Updated: Nov 20
Lets think about Veganism . . .
Veganism is defined by The Vegan Society as ‘a way of living which seeks to exclude, as far as is possible and practical, all forms of exploitation of, and cruelty to, animals for food, clothing or any other purpose’. The choice to adopt a Vegan lifestyle may be down to concerns about the environment (Feiel et al 2009), sustainability (Austgulen 2018, Sabate et al 2014, Hoffman 2013) or to improve overall health (Dinu et al 2017, Federal Commission for Nutrition 2018).
So is plant based and Veganism the same thing? Plant based diets are different to following a Vegan diet. Plant based diet are when individuals choose to reduce their intake of animal products but don’t exclude all animal products from their lifestyle. Diet may include some animal-based products such as eggs or fish (British Dietetic Association 2020 and Lea 2006).
Can veganism develop into an eating disorder? Eating Disorders are a serious mental health illness. They can develop due to social, environmental, psychological factors. Anyone can develop at eating disorder regardless of age, gender, ethnicity and background. Choosing a vegan lifestyle does not mean you will develop an eating disorder or mean you have disordered eating. The concern is that vegan diet could allow food restriction to develop and disguise pathological eating behaviours (Mclean 2022) which could results in people not being able to access the support they need.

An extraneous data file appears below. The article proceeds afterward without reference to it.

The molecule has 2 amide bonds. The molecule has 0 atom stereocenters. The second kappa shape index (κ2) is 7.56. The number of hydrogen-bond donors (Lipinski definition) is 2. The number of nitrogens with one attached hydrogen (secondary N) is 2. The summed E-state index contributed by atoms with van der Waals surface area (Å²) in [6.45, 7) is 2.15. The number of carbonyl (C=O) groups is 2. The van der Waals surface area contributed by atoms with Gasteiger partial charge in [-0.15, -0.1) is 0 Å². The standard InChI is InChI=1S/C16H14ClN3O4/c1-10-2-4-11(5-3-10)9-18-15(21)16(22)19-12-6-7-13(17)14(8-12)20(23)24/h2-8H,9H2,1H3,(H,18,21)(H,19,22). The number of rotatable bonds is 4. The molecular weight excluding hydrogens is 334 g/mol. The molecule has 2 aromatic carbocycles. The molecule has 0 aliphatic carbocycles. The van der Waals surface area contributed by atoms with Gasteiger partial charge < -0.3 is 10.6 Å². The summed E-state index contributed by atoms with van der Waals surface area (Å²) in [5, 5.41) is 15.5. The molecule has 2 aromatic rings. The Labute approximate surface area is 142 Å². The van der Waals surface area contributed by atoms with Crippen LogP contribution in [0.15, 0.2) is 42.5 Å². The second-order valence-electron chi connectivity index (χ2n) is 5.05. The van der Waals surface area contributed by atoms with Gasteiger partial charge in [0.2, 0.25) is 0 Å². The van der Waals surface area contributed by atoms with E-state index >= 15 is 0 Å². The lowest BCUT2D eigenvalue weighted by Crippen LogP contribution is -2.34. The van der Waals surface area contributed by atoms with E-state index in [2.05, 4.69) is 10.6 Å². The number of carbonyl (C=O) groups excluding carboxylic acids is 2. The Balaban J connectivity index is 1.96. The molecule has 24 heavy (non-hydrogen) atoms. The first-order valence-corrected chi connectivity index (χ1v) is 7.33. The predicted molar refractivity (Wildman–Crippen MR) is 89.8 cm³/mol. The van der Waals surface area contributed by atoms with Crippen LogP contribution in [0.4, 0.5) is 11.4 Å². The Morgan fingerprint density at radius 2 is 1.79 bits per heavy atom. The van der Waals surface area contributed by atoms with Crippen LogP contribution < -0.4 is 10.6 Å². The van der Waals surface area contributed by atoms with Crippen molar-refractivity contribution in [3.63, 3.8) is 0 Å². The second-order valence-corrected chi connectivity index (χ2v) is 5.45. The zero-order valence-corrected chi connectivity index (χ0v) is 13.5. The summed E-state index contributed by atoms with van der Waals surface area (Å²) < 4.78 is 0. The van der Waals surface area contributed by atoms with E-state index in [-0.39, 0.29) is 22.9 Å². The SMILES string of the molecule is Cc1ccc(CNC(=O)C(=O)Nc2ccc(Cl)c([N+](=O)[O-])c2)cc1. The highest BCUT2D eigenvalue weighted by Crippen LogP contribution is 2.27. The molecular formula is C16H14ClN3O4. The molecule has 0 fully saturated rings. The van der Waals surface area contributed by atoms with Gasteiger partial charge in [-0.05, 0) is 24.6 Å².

Research shows that there is a link between patients adopting a vegetarian diet and disordered eating (Zuromsk et al, 2015 Bardone-cone et al 2012, Bas et al 2005). There is a higher prevalence of people who have an eating disorder that are lifetime vegetarians compared to those without an eating disorder. 61% of people believed there was a relationship between their eating disorder and choosing to become a vegetarian (Bardone-Cone 2012). However, no such research has been conducted to look at the link between veganism and eating disorders.
Could following a Vegan diet support recovery? A very small study in 2019 found that those who have struggled with disordered eating found following a vegan diet reduced their focus on body image and helped them to develop new connections within vegan culture (Costa et al 2019 and McLean 2022) and had lower eating disorders behaviours compared to omnivores (Heiss 2017).
What if my patient would like to follow a vegan diet? The Vegan society is clear that we must not discriminate against someone who is vegan. Veganism has been confirmed within the protected characteristics of ‘religion or belief’ under The Equality Act 2010 in England, Wales, and Scotland (Legislation.org.uk). As health professionals we have a duty to ensure that we are not discriminating against the people we are supporting. There had been concerns raised anecdotally by patients follow a vegan diet that their views and beliefs were ignored in treatment. However, it has been found that eating disorders and mental health professionals hold positive attitudes towards veganism (Fuller and Hill et al 2020), but we must still ensure that we don't allow our own internal bias ( if this exists) effect treatment options.
Everyone is unique and we need to ensure we are supporting them as such. This means as health professionals we need to be including vegan options on individual meals plans, information leaflets, catering options in our hospitals and also ensuring we are up to date with what nutritional supplements and oral nutritional supplements are available for our patients.